Thanks to the massive growth in the area, Steve has been working on setting up different satellite offices, as he calls them, around the Houston area. This is important in reducing windshield time, which can be a huge problem in such a big area.

In this episode, we talk quite a bit about these satellite offices. Topics we cover include the financial and expense questions to consider when setting up a satellite office as well as the SEO challenges of having these offices. We also talk about the challenges that come with quick growth. Steve explains that about 50% of people and systems break under this kind of pressure, and we talk about solutions and strategies for managing this.

We also spend a while discussing marketing. Again, the importance of SEO becomes clear, but Steve offers some great suggestions for ways to increase exposure, and we explore the fact that great, value-added content isn’t limited to blogs.

 

You can find Steve here:

Empire Industries

Empire Industries on Facebook

 

Show Notes

[02:06] - Steve starts things off addressing the topic of setting up different management centers or pods.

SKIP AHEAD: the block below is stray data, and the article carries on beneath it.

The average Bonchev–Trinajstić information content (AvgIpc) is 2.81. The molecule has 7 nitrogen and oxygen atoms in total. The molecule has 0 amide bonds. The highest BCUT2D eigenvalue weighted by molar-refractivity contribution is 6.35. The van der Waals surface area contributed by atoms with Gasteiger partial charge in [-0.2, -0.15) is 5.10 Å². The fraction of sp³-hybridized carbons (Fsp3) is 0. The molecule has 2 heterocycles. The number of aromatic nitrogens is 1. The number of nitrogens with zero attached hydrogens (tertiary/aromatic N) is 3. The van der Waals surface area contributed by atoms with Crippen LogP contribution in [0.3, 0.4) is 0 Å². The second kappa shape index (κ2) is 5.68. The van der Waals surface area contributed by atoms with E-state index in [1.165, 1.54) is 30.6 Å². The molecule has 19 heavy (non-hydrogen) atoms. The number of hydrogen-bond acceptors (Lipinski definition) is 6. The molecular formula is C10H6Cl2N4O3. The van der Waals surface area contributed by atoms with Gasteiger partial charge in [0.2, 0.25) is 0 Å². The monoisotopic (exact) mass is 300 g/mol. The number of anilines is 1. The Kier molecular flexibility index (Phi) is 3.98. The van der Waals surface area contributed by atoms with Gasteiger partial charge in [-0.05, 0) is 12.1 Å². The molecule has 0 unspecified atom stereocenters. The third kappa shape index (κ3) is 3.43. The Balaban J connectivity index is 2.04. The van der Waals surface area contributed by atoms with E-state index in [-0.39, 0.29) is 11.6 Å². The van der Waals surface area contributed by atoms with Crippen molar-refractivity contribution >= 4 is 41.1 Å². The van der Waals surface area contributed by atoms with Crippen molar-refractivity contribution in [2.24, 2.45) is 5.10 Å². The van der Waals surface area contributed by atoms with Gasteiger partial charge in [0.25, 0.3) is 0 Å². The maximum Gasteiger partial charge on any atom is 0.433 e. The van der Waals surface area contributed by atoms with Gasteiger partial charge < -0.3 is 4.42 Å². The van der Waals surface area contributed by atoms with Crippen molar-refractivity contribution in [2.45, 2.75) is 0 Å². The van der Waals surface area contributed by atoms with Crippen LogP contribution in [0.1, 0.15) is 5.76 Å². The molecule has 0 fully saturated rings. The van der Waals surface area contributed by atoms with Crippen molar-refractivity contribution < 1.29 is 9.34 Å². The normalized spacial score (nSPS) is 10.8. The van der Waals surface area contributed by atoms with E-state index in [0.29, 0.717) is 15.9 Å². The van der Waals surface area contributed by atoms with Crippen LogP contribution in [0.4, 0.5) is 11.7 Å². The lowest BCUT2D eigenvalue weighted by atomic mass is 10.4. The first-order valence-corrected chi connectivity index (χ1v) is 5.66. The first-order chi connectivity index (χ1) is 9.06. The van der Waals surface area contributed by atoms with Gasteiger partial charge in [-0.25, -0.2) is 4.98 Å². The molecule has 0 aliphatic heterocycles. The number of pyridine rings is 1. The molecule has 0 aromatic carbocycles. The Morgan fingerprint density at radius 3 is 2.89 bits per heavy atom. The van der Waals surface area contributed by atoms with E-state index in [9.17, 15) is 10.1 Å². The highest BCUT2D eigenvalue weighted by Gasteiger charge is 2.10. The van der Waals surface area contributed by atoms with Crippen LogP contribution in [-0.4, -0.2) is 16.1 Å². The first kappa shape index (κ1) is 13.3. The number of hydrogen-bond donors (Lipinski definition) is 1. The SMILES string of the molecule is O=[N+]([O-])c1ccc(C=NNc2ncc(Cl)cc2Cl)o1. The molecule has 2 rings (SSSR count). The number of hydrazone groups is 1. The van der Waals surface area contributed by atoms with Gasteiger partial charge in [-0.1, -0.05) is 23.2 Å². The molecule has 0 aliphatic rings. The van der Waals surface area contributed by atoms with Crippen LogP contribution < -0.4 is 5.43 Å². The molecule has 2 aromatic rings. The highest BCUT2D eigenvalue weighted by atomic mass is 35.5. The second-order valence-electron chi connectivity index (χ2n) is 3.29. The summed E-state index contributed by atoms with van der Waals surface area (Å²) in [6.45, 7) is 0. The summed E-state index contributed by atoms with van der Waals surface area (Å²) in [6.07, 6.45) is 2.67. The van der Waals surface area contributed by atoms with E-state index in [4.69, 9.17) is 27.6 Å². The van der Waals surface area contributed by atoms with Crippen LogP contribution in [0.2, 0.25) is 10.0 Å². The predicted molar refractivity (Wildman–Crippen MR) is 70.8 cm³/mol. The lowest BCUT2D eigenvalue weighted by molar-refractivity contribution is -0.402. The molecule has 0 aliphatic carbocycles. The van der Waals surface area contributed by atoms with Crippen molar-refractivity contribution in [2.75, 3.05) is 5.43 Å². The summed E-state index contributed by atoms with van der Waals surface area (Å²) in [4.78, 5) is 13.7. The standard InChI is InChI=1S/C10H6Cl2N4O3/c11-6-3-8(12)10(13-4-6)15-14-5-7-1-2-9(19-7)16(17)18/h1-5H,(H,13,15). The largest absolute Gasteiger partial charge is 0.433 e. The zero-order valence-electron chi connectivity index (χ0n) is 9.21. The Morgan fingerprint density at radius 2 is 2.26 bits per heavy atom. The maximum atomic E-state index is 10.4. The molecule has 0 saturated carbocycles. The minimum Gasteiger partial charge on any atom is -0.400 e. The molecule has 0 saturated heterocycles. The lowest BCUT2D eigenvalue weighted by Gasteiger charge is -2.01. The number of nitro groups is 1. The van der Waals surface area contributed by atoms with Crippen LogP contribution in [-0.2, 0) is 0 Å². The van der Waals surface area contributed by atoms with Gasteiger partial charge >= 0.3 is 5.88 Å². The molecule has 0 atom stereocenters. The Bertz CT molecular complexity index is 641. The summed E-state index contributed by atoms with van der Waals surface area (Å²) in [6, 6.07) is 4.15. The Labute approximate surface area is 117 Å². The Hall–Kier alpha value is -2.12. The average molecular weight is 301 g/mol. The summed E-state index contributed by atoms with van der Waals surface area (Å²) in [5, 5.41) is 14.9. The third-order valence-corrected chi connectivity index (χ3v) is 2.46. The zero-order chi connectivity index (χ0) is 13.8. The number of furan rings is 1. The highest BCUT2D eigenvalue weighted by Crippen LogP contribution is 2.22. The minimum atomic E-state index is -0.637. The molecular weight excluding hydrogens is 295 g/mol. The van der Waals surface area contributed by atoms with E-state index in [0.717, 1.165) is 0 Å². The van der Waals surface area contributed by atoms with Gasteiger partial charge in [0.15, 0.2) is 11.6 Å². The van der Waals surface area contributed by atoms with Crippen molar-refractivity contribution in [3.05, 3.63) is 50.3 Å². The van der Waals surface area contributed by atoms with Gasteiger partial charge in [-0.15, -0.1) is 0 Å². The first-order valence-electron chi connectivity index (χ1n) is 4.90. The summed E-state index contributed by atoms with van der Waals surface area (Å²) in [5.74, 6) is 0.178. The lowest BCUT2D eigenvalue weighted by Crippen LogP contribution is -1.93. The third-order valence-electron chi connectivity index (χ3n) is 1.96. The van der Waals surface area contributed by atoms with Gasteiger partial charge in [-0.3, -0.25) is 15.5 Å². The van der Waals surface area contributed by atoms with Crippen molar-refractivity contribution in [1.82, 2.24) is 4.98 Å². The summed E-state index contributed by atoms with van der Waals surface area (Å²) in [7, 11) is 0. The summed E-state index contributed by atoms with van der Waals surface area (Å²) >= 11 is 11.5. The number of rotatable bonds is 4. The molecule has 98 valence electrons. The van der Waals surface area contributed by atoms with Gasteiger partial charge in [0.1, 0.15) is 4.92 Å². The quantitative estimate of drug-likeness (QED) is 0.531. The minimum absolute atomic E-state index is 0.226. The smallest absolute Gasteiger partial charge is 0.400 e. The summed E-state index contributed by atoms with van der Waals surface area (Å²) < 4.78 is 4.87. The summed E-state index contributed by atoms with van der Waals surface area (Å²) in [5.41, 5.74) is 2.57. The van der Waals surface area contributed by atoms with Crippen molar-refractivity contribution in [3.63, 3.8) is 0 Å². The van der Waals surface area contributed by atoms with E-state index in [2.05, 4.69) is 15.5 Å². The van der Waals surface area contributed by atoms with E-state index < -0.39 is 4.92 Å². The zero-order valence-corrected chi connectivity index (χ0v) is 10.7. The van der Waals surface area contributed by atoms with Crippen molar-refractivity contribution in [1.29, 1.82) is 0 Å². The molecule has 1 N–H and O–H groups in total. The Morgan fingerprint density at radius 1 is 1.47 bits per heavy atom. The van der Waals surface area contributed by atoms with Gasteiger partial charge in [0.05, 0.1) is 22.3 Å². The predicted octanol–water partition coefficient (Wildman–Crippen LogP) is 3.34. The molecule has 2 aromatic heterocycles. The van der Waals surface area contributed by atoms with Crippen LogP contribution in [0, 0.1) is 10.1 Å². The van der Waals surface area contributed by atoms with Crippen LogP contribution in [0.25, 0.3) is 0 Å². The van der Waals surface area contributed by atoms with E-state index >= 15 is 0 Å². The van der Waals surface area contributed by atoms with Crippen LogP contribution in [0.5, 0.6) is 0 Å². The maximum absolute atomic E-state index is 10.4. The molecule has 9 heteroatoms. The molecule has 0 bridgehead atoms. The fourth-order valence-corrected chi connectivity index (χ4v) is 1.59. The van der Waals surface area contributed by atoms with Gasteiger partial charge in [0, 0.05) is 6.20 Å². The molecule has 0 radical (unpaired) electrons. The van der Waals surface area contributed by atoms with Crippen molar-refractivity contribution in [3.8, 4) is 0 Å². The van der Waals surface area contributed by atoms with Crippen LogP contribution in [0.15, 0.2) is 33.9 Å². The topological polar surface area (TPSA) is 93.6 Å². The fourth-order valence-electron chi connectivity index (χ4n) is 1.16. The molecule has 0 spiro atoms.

[03:07] - The size of Houston is bigger than a lot of people realize. Steve explains how this contributed to their decision to open small satellite offices.

[04:55] - We hear more about the expenses involved in this strategy.

[07:41] - Did Steve have a break-even number, and is that for each satellite office? As he answers, Steve also talks about the point at which a BDM/marketing agent needs to pick one role or the other.

[11:34] - Steve talks about the SEO benefits of having satellite offices. He then talks about the SEO challenges.

[14:04] - We hear more about Steve’s strategy for SEO related to satellite offices. He then lists one of their biggest challenges: the mental hurdle of taking a big step and scaling up.

[15:27] - Brad steps in for a moment to talk about the structure of Empire Industries, which has two principals: Steve Rosenberg and Pete Neubig.

[16:09] - Steve shares more about Empire Industries and its growth process. He and Brad then discuss the necessity of changing things as a company expands.

[20:53] - We learn about making something scaleable and ensuring consistency. Steve offers an example using their 600 properties.

[23:34] - Brad offers an example of his own. He and Steve then talk about Pete Neubig, and how he implemented systems to work efficiently.

[25:23] - Most people’s challenge isn’t a toolset issue, but a mindset issue, Steve explains.

[28:26] - Steve talks about the marketing strategy at Empire Industries.

[29:00] - Brad talks specific numbers, using his company as an example. Steve then talks more about their marketing strategy, emphasizing the importance of keeping track of where money is being spent.

[32:17] - What’s one of the new, cool things Steve has done in marketing in the last few months?

[35:39] - Brad explores what constitutes good content, explaining that it’s not limited to a blog.